Scientific Name: Circaetus fasciolatus
IUCN Red List status: Near Threatened
The Southern Banded Snake-Eagle is an uncommon raptor, found only along a narrow strip of the east coast of southern Africa. A small snake-eagle with a big-headed appearance, they reach 54-60 cm in length and have a wingspan ranging from 119-128 cm.
Adults are white on the underparts with a plain greyish-brown breast and brownish barring on the belly, flanks, and thighs, a greyish face, pale yellow iris, and yellow legs and cere. Their upper parts are dark brown, and in flight they show black-tipped barred flight feathers. The three white bands on the relatively long blackish tail help distinguish them from the much more common and widespread Western Banded Snake-Eagle (Circaetus cinerascens), which has just a single pale band on a shorter tail, and also has less barring on the underparts.
The juveniles differ by having white underparts with buff barring, dark brown upperparts, and a pale buff to white head with dark brown streaks.
The Southern-banded Snake-Eagle is a solitary, secretive but also rather noisy raptor, frequently giving a fast high-pitched “ko-ko-ko-ko-kaw” call, either while perched or in flight.
A forest-dwelling species, they typically hunt by perching unobtrusively within the forest canopy, but have also taken to perching on electrical, telephone and railway pylons on cultivated land and grassland adjacent to forest in the early morning, retreating into the forest as the temperature increases. They catch mainly snakes which are swallowed whole and head-first if small enough, as well as lizards and also – occasionally – rodents, amphibians, small birds, and arthropods.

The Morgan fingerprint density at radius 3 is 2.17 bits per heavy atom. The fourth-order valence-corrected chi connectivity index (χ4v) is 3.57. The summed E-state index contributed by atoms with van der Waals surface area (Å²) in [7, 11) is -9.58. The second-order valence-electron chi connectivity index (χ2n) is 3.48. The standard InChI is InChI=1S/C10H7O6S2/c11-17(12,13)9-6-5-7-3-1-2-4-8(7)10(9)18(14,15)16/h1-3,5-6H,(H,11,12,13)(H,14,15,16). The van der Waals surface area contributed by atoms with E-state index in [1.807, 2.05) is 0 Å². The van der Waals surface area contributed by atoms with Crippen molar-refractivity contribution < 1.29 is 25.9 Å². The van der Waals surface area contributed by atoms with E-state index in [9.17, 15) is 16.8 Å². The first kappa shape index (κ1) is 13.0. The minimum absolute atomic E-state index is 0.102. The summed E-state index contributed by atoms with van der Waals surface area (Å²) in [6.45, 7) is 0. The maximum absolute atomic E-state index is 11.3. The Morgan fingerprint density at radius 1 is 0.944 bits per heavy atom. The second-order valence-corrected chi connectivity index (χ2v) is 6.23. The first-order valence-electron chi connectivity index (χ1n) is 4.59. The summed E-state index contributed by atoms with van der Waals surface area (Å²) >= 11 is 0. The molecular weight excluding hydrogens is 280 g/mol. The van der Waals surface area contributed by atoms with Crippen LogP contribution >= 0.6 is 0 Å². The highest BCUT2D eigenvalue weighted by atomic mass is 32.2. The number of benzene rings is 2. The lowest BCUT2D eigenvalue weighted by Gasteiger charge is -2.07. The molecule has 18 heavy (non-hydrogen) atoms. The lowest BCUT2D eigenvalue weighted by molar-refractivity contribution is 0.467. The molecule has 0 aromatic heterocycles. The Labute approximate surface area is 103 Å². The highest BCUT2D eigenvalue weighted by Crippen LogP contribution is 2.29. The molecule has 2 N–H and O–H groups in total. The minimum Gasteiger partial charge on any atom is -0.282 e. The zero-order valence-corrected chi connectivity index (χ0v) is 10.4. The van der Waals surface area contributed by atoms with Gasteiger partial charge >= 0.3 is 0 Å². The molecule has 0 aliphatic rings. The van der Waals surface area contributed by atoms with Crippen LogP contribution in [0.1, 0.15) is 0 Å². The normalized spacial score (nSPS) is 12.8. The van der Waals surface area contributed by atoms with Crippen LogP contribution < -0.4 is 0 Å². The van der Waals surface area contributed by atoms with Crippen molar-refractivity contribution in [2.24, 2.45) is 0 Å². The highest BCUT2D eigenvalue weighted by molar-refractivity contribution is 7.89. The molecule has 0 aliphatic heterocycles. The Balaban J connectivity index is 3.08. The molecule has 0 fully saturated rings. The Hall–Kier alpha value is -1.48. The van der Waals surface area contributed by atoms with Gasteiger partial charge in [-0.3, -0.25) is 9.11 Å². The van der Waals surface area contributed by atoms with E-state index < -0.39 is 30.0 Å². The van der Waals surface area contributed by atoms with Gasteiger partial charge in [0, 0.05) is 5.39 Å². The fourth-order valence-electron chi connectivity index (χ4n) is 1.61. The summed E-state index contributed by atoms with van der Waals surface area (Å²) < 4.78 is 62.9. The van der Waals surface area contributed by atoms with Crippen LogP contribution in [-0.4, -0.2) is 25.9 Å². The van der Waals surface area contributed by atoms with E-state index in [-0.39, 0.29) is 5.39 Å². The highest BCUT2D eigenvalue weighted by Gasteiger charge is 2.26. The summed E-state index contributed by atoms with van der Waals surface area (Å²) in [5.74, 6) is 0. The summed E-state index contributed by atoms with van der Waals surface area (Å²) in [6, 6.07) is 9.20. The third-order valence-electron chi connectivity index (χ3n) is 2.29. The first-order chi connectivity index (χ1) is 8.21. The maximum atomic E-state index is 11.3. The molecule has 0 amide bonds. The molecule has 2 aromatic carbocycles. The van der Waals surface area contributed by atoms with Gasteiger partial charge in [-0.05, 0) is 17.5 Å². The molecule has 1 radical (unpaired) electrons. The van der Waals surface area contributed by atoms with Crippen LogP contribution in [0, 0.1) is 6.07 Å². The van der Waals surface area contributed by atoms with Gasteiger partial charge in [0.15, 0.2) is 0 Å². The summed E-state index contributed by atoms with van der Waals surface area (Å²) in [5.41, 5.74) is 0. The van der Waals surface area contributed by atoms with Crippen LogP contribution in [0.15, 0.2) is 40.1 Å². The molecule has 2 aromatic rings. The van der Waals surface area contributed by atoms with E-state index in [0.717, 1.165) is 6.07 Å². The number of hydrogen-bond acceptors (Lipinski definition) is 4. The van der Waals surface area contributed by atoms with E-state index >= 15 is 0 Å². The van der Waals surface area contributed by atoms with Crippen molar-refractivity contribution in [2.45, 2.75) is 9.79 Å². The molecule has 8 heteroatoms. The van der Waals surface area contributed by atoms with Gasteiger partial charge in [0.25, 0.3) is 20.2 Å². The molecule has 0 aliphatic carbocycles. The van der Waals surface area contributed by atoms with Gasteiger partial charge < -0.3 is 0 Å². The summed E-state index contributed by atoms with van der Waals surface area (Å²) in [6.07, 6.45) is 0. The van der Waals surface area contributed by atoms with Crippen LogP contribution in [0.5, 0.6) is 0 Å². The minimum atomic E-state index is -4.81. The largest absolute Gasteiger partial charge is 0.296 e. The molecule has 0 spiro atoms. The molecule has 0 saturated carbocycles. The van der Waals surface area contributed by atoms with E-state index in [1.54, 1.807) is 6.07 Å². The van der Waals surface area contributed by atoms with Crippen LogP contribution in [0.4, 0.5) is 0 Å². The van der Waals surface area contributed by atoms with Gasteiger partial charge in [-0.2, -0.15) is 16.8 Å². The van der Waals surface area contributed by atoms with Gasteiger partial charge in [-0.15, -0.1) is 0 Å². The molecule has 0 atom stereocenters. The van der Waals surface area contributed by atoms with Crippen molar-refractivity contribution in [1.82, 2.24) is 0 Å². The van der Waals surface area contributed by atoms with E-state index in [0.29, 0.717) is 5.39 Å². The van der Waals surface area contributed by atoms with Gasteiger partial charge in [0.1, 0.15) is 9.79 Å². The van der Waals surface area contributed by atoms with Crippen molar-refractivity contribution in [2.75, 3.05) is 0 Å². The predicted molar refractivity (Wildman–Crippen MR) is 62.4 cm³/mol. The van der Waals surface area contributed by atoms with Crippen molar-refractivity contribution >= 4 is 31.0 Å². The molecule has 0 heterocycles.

Breeding takes place between July-October in East Africa and September-October in southern Africa. Southern-banded Snake-Eagles are territorial, each breeding territory covering between 2 and 3 km2 and proclaimed with aerial displays that involve flying up and down while calling loudly, and occasionally finishing with a steep dive.
Before laying just a single egg, both parents build the small stick nest on a fork 8-13 m high in the canopy of a forest tree, lining it up with green leaves to ensure it stays well hidden among creeping plants.
The Southern-banded Snake-Eagle has a restricted range, found mainly within 20 km of the coast from southern Somalia, through Kenya, Tanzania, and Mozambique, into north-eastern South Africa,
The species favours dense coastal and riverine forest ranging from sea-level to 1500 m, but can also be found on adjacent marshes and floodplains. They are mostly resident, but with some movement northwards into Kenya during the dry season from May to September.
Threats and Conservation
With a global population estimated at 1,000–3,000 individuals and decreasing, the Southern-banded Snake-Eagle is listed as Near Threatened by the IUCN. In South Africa, where only 50 individuals remain, they are listed as Critically Endangered.
Numbers of this shy species are expected to continue to decline, and habitat loss is the chief culprit. The coastal forests they favour are threatened with deforestation, degradation, and fragmentation due to extraction of wood for timber, charcoal, poles, and firewood, as well as from slash-and-burn agriculture.
Conservation efforts include surveys to monitor the population as well as rates of deforestation and degradation, and also to increase the area of protected habitat within their range. In Tanzania and starting in 2021, WLT is supporting a project by partner TFCG to save coastal forests that are a confirmed home for the Southern Banded Snake-Eagle.